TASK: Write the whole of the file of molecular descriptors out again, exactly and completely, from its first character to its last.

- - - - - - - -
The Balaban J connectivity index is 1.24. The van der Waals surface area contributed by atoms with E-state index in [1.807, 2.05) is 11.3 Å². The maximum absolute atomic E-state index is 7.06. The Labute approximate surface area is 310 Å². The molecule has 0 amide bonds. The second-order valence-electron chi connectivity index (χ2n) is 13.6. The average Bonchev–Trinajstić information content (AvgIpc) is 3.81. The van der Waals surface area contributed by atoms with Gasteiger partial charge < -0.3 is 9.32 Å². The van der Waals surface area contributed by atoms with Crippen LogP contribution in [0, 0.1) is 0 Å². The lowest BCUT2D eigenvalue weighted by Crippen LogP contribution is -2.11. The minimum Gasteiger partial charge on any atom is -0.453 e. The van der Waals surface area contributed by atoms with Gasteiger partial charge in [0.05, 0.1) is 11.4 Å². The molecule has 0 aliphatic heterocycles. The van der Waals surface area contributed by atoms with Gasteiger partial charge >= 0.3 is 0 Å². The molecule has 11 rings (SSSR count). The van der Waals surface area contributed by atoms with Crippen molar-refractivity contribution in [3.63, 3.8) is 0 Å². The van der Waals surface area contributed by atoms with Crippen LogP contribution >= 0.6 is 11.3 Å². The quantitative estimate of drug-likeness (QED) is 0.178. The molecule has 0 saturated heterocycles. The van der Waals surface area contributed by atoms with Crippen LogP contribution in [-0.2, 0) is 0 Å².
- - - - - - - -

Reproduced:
The Balaban J connectivity index is 1.24. The van der Waals surface area contributed by atoms with E-state index in [1.807, 2.05) is 11.3 Å². The maximum absolute atomic E-state index is 7.06. The Labute approximate surface area is 310 Å². The molecule has 0 amide bonds. The second-order valence-electron chi connectivity index (χ2n) is 13.6. The average Bonchev–Trinajstić information content (AvgIpc) is 3.81. The van der Waals surface area contributed by atoms with Gasteiger partial charge < -0.3 is 9.32 Å². The van der Waals surface area contributed by atoms with Crippen LogP contribution in [0, 0.1) is 0 Å². The lowest BCUT2D eigenvalue weighted by Crippen LogP contribution is -2.11. The minimum Gasteiger partial charge on any atom is -0.453 e. The van der Waals surface area contributed by atoms with Gasteiger partial charge in [0.05, 0.1) is 11.4 Å². The molecule has 0 aliphatic heterocycles. The van der Waals surface area contributed by atoms with Gasteiger partial charge >= 0.3 is 0 Å². The molecule has 11 rings (SSSR count). The van der Waals surface area contributed by atoms with Crippen molar-refractivity contribution in [3.63, 3.8) is 0 Å². The van der Waals surface area contributed by atoms with Crippen LogP contribution >= 0.6 is 11.3 Å². The quantitative estimate of drug-likeness (QED) is 0.178. The molecule has 0 saturated heterocycles. The van der Waals surface area contributed by atoms with Crippen LogP contribution in [-0.2, 0) is 0 Å².